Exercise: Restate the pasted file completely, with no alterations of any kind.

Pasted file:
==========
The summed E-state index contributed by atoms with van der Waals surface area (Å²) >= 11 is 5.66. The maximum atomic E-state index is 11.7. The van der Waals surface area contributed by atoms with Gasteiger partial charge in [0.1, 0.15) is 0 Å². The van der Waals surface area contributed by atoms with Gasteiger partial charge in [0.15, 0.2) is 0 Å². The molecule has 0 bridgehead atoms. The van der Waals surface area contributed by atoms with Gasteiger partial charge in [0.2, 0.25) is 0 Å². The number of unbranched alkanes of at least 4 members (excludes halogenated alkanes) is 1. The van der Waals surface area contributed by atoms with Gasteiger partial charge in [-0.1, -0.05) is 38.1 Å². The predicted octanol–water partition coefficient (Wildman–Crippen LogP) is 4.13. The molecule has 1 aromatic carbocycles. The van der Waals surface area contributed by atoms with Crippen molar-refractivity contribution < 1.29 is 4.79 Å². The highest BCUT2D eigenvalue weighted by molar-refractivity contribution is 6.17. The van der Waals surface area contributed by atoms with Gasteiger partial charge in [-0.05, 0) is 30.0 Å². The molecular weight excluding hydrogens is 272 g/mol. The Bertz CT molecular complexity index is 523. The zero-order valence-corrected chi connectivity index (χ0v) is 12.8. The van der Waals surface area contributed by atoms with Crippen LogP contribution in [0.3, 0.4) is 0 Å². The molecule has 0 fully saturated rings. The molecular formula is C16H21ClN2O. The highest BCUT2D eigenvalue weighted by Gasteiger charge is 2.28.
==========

The summed E-state index contributed by atoms with van der Waals surface area (Å²) >= 11 is 5.66. The maximum atomic E-state index is 11.7. The van der Waals surface area contributed by atoms with Gasteiger partial charge in [0.1, 0.15) is 0 Å². The van der Waals surface area contributed by atoms with Gasteiger partial charge in [0.15, 0.2) is 0 Å². The molecule has 0 bridgehead atoms. The van der Waals surface area contributed by atoms with Gasteiger partial charge in [0.2, 0.25) is 0 Å². The number of unbranched alkanes of at least 4 members (excludes halogenated alkanes) is 1. The van der Waals surface area contributed by atoms with Gasteiger partial charge in [-0.1, -0.05) is 38.1 Å². The predicted octanol–water partition coefficient (Wildman–Crippen LogP) is 4.13. The molecule has 1 aromatic carbocycles. The van der Waals surface area contributed by atoms with Crippen molar-refractivity contribution < 1.29 is 4.79 Å². The highest BCUT2D eigenvalue weighted by molar-refractivity contribution is 6.17. The van der Waals surface area contributed by atoms with Gasteiger partial charge in [-0.05, 0) is 30.0 Å². The molecular weight excluding hydrogens is 272 g/mol. The Bertz CT molecular complexity index is 523. The zero-order valence-corrected chi connectivity index (χ0v) is 12.8. The van der Waals surface area contributed by atoms with Crippen LogP contribution in [0.3, 0.4) is 0 Å². The molecule has 0 fully saturated rings. The molecular formula is C16H21ClN2O. The highest BCUT2D eigenvalue weighted by Gasteiger charge is 2.28.